Why will God Preserve me as I take refuge in him?  Because he is for me and not against me. What David says in verse 2 is so fascinating to me: “I say to the LORD, ‘You are my Lord; I have no good apart from you.” Did you notice the difference in the way LORD is used in all caps versus the way it is spelled the second time it is used?  Is this a typo? Did the person setting the type hit “caps lock” by accident?  Nope!  What you see happening in verse 2 is deliberate.  When LORD is spelled with all caps, it is done so to highlight that God’s covenantal and most personal name (Yahweh) is being used.  When David refers to God as Lord a second time, he is using a different name used for God, and that name is Adonai, which means “sovereign one.” 

Why is it that David has no good apart from God?  Because he is the covenant keeping God who is sovereign over his life.  As Yahweh, God does not lie, he does not fail, and he keeps his promises out of his great love for his people.  As Adonai, God does not take naps, he never has a plan “B”, and when he says that he is going to do something, he does it because there is nothing above him or equal to him.  This is why David is able to say with confidence: “Yahweh is my chosen portion and my cup; you hold my lot.  The lines have fallen for me in pleasant places…” (vv. 5-6a).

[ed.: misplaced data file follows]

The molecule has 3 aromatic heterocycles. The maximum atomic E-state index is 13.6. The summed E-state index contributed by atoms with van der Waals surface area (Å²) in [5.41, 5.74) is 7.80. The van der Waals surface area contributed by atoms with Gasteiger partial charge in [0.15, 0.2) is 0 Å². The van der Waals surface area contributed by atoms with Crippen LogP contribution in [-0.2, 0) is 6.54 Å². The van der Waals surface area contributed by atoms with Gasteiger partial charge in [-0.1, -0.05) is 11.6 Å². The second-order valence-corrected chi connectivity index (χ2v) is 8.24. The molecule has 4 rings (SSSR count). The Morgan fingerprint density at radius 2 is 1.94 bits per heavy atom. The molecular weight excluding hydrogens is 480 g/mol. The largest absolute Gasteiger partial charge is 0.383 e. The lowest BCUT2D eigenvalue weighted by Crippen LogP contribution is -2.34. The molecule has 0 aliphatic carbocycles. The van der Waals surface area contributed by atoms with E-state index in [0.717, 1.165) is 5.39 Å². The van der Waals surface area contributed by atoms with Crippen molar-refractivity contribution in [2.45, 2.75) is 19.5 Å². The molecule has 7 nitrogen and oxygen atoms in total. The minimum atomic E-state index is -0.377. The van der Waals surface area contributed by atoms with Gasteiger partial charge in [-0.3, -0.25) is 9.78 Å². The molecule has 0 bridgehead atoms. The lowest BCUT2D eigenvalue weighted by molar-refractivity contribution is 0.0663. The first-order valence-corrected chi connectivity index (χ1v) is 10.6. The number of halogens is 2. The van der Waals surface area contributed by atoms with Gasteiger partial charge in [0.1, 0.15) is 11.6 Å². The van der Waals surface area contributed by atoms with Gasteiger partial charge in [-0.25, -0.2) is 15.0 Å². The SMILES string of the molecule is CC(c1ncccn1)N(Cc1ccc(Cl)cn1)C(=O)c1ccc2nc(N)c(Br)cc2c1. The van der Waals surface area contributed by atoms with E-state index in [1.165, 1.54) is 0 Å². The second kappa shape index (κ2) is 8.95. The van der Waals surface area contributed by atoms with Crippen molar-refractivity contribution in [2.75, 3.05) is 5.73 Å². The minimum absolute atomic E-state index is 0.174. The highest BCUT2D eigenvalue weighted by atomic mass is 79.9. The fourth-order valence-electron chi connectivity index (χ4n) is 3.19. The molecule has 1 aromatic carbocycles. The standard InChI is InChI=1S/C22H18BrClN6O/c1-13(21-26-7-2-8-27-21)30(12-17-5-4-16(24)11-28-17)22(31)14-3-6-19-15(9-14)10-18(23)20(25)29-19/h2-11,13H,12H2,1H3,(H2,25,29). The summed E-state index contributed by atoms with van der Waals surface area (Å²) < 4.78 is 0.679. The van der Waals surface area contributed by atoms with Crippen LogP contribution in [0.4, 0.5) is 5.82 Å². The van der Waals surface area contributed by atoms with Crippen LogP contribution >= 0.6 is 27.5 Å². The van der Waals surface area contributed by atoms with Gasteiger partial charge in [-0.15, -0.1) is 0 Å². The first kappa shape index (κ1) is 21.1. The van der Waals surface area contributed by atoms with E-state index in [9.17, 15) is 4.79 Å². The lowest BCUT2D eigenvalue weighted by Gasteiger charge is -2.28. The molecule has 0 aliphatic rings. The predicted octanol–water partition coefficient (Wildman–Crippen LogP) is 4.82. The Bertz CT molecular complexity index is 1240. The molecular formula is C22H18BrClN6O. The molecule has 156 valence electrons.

The reason why David delights is being around the “saints in the land” (v. 3), is because they are able to relate to what David has experienced with Yahweh as his refuge.  It is the saints in the land who are contrasted with “those who run after another god…” (v. 4a).  The saints delight in the God who is for his people and it is in their regular company that David’s soul is encouraged.  What David says in verse 3 is the Old Testament equivalent of what is written in Hebrews 10:23-25, “Let us hold fast the confession of our hope without wavering, for he who promised is faithful. And let us consider how to stir up one another to love and good works, not neglecting to meet together, as is the habit of some, but encouraging one another, and all the more as you see the Day drawing near” (Hebrews 10:23–25).

What David understood is what every other saint in the Bible understood, and that is this: If you cut yourself off from the fellowship of the saints you will shrivel and dry up spiritually.  What is also true is that if your only community that you hang with are “those who run after another god…” you will shrivel and dry up spiritually because the god that they chase after leads only to death.  Listen.  We need God and we need to be with his people.

There is a Security in the LORD to be Had Presently (vv. 5-8)